Istituto di Biofisica     
Marangoni R., Preosti G., Colombetti G. Phototactic orientation mechanism in the ciliate Fabrea salina, as inferred from numerical simulations. In: Journal of Photochemistry and Photobiology B-Biology, vol. 54 (2-3) pp. 185 - 193. Elsevier, 2000.
The marine ciliate Fabrea salina shows a clear positive phototaxis, but the mechanism by which a single cell is able to detect the direction of light and orient its swimming accordingly is still unknown. A simple model of phototaxis is that of a biased random walk, where the bias due to light can affect one or more of the parameters that characterize a random walk, i.e., the mean speed, the frequency distribution of the angles of directional changes and the frequency of directional changes. Since experimental evidence has shown no effect of light on the mean speed of Fabrea salina, we have excluded models depending on this parameter. We have, therefore, investigated the phototactic orientation of Fabrea salina by computer simulation of two simple models, the first where light affects the frequency distribution of the angles of directional changes (model M1) and the second where the light bias modifies the frequency of directional changes (model M2). Simulated M1 cells directly orient their swimming towards the direction of light, regardless of their current swimming orientation; simulated M2 cells, on the contrary, are unable to actively orient their motion, but remain locked along the light direction once they find it by chance. The simulations show that these two orientation models lead to different macroscopic behaviours of the simulated cell populations. By comparing the results of the simulations with the experimental ones, we have found that the phototactic behaviour of real cells is more similar to that of the M2 model.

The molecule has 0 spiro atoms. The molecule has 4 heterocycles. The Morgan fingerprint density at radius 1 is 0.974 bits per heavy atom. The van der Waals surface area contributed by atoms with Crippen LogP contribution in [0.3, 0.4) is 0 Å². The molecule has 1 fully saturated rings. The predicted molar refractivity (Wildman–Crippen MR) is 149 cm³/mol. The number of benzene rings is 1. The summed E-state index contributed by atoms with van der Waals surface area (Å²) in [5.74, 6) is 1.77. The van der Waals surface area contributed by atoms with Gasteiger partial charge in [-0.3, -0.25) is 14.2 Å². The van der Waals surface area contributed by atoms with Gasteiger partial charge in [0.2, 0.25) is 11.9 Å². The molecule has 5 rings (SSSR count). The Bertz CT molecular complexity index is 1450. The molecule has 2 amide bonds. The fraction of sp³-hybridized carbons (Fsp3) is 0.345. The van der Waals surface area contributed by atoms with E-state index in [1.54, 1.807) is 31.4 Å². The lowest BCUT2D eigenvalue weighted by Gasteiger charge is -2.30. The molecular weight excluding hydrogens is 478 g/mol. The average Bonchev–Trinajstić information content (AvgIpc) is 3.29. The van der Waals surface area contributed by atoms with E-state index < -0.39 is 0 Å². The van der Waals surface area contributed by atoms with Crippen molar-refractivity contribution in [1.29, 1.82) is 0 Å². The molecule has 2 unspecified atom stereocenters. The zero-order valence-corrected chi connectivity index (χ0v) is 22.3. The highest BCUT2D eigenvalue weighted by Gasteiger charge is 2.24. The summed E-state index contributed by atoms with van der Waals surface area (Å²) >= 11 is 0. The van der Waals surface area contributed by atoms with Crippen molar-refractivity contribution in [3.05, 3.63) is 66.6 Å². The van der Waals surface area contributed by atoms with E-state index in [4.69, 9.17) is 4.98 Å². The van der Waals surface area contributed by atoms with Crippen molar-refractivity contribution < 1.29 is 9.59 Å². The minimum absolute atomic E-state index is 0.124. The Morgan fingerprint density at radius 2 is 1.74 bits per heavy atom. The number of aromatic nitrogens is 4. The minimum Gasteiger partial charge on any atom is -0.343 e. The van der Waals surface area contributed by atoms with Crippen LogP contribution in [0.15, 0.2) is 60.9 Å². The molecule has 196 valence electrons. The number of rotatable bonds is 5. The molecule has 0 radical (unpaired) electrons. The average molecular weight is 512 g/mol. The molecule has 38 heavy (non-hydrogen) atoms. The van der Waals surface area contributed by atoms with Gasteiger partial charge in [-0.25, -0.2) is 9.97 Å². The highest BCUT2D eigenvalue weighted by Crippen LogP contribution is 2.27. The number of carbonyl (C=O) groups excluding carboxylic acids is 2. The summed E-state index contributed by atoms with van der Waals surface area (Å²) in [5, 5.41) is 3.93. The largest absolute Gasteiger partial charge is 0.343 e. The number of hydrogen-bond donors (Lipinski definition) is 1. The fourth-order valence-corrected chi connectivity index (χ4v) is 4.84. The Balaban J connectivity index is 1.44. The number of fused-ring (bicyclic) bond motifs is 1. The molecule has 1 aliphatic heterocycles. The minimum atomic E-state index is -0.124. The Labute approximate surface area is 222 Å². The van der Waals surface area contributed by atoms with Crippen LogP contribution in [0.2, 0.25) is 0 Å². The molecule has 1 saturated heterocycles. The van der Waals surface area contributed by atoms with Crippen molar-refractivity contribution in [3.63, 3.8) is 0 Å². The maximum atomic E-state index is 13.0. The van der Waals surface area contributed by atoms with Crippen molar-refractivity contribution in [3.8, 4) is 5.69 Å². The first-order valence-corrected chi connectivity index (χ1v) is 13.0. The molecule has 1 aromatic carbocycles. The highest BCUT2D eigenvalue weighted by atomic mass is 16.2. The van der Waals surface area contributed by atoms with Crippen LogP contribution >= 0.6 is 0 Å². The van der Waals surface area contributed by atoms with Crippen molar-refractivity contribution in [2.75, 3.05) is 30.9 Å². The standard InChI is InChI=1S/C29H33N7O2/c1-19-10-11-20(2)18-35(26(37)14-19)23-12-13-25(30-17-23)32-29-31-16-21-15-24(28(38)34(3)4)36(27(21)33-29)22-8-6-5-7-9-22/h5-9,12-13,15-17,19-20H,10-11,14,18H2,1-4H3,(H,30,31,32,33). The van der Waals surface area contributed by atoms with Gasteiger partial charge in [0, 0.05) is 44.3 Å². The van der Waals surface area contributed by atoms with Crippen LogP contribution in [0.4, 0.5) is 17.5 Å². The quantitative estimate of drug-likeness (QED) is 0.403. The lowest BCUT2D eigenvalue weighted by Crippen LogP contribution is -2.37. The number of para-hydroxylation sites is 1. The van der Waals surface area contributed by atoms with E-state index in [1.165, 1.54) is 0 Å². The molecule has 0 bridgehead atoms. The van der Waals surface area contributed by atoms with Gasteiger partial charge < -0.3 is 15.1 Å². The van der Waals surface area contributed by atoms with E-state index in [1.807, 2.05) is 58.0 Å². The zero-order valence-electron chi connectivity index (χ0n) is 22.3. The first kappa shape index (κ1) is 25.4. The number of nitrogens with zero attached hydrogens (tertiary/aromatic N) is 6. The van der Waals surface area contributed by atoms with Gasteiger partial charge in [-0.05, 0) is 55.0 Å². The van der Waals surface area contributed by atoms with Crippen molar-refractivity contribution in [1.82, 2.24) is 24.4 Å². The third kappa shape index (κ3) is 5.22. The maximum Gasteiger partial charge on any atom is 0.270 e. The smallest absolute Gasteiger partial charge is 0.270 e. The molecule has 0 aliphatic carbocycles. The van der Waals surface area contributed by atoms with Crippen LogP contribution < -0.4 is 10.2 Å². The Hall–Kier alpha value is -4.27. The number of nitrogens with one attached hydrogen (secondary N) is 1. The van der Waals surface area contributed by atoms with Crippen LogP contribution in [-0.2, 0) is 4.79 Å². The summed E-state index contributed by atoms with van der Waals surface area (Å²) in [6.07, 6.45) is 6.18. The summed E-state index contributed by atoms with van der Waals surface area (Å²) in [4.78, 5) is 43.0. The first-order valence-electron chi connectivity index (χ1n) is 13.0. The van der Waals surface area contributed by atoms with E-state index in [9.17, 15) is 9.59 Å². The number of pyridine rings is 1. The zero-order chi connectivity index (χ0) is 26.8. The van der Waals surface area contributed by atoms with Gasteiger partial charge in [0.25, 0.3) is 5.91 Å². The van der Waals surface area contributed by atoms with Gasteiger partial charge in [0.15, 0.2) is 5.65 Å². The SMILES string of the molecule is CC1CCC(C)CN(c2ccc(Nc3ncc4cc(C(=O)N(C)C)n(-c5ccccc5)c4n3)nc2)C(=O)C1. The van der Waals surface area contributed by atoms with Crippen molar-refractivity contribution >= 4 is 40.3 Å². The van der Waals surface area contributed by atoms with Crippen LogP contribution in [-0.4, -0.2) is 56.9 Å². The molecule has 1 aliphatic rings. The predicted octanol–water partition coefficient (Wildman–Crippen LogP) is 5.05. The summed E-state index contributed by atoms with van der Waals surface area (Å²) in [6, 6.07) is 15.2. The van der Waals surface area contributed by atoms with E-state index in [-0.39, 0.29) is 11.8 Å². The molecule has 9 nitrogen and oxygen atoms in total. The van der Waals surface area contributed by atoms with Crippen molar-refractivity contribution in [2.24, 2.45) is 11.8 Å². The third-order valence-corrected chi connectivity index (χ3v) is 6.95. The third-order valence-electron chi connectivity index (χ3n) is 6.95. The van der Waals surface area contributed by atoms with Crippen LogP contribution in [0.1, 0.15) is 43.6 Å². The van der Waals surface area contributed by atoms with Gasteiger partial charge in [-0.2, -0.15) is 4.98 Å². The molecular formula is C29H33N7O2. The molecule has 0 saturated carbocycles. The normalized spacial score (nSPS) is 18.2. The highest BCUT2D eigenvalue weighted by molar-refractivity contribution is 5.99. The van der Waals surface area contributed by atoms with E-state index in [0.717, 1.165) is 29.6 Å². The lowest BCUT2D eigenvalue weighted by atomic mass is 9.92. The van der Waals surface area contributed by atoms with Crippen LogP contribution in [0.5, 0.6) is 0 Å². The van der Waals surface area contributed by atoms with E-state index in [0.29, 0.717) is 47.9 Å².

DOI: 10.1016/S1011-1344(00)00015-4
Subject Fabrea salina
Biased random walk
Orientation mechanism

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